August 3, 2020
The Truth is Paywalled But The Lies Are Free note from a kindred spirit
On the off chance there’s anyone out there who still believes open software’s “funding” problems reflect something special about software, have a read through Nathan Robinson’s recent editor’s note, “The Truth Is Paywalled But The Lies Are Free”. Perhaps we can see in another what’s so hard to see in ourselves.
In my reading, the problem here is evident: black-and-white, either-or thinking. Nathan begins his essay:
Paywalls are justified, even though they are annoying. … I try not to grumble about having to pay for content online, because I run a magazine and I know how difficult it is to pay writers what they deserve.
But by the end, he’s regressed to an insoluble-sounding conflict-of-goals again:
Creators must be compensated well. But at the same time we have to try to keep things that are important and profound from getting locked away where few people will see them. The truth needs to be free and universal.
To this I would respond, not just to Nathan, but to everyone stuck at this impasse: Don’t worry. You’re not stuck. None of the above is true.
Creators needn’t be compensated well just because they are creators. Creators of valuable works—works valued by others—ought to be compensated. Creators of highly and broadly valued works ought to be compensated well. I deserve, and shall assuredly receive, no compensation whatever for the bad musical improvizations, repetitive doodles, or unfunny, dead-end software libraries I churn out from time to time. Everyone, including me, should be fine with this.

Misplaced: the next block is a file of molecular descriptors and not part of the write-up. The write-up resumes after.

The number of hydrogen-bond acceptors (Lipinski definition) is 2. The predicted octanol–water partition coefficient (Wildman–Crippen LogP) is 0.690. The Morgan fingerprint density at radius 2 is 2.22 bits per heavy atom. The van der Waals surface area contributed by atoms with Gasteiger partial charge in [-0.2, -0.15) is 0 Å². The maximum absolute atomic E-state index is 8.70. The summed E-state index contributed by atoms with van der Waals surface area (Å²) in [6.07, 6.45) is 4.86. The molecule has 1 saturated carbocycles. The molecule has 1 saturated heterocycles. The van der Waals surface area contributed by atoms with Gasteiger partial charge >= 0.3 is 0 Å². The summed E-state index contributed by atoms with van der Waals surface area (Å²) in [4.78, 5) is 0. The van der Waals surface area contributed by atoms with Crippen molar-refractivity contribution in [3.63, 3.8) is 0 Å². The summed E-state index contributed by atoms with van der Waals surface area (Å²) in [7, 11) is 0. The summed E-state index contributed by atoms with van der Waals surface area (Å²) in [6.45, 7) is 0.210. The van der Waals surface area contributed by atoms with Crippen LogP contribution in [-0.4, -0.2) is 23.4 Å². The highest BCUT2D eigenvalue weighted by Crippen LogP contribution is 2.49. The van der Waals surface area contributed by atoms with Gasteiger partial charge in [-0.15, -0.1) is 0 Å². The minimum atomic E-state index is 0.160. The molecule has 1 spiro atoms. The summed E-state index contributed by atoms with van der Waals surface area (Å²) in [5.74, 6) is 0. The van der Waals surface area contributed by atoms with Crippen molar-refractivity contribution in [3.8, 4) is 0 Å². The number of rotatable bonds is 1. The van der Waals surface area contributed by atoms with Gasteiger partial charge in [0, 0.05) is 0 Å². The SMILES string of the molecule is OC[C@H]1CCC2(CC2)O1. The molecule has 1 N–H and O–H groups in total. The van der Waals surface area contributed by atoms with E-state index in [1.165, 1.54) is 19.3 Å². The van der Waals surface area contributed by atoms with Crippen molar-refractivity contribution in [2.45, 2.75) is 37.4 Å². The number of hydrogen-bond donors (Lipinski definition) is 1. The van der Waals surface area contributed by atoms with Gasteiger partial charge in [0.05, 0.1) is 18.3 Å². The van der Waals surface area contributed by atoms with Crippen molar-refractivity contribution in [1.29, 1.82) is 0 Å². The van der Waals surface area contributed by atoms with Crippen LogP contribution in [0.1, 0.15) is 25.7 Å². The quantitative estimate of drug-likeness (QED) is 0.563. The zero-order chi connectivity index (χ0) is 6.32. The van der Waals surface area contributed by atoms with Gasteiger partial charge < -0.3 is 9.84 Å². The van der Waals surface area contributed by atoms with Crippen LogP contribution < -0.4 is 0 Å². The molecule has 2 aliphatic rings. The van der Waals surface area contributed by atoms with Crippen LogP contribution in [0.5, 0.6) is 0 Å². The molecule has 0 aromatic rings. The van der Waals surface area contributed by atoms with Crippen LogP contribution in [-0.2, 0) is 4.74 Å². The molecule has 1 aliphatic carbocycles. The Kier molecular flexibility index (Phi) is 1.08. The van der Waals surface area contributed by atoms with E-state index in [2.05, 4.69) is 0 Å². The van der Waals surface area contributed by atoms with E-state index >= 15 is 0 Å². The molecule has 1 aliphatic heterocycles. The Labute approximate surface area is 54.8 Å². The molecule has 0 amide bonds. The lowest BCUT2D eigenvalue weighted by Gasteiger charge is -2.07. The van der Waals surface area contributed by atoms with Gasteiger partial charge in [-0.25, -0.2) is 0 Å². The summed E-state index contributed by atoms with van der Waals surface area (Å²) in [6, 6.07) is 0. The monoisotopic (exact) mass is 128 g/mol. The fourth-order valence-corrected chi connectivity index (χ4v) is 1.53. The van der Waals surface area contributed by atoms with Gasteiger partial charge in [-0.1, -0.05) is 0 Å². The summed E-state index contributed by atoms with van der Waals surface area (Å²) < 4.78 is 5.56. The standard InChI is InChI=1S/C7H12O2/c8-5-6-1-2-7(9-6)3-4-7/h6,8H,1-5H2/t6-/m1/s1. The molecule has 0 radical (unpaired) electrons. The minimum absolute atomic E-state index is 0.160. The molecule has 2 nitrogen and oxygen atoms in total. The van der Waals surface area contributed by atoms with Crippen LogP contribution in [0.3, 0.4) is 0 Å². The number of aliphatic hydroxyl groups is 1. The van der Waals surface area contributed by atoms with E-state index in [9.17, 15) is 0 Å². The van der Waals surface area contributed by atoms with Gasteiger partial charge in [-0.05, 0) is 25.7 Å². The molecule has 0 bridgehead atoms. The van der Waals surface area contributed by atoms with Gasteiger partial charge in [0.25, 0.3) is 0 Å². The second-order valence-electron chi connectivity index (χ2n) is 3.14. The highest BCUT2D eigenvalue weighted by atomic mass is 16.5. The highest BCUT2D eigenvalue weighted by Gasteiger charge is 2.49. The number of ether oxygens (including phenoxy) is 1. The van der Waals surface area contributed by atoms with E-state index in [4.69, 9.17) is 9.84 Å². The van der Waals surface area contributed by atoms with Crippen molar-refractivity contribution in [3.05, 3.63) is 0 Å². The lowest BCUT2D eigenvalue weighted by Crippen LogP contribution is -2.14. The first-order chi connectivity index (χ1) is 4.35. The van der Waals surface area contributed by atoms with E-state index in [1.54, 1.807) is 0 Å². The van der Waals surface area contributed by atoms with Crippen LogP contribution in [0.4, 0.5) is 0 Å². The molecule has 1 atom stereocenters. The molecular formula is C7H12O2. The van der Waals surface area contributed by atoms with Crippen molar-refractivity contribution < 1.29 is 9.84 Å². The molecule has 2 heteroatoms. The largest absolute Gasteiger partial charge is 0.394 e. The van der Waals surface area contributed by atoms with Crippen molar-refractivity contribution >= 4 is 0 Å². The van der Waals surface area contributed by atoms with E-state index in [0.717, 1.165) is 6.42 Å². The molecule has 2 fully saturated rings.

Neither must useful works of every kind cost nothing to everyone. Even the greatest works remain manifestly irrelevant to the vast majority of people. And there are myriad, happier mediums between $0, expensive, and exclusive, in one dimension, and effortless, inconvenient, and inaccessible, in the other.
I happen to believe that in most areas of creative work, and in most adjacent industries, giving more away for $0 online would improve outcomes for most players, overall. Our business instincts and well-worn patterns haven’t quite kept up with the times, and never do. But there is nothing inherently worse about paying a fee you can afford than enduring an inconvenience you have the time to manage. When the works we need or want come readily available at affordable costs that we can pay, and paying is easy, there’s no great harm to access or progress or truth. That cost many not be great. But if a great many pay it, the results can be.
For those interested in economics, intellectual property, and history in the news industry specifically, I heartily recommend Will Slauter’s Who Owns the News?. You might also read up a bit on stalwart news institutions, like the Associated Press. What you find might surprise you.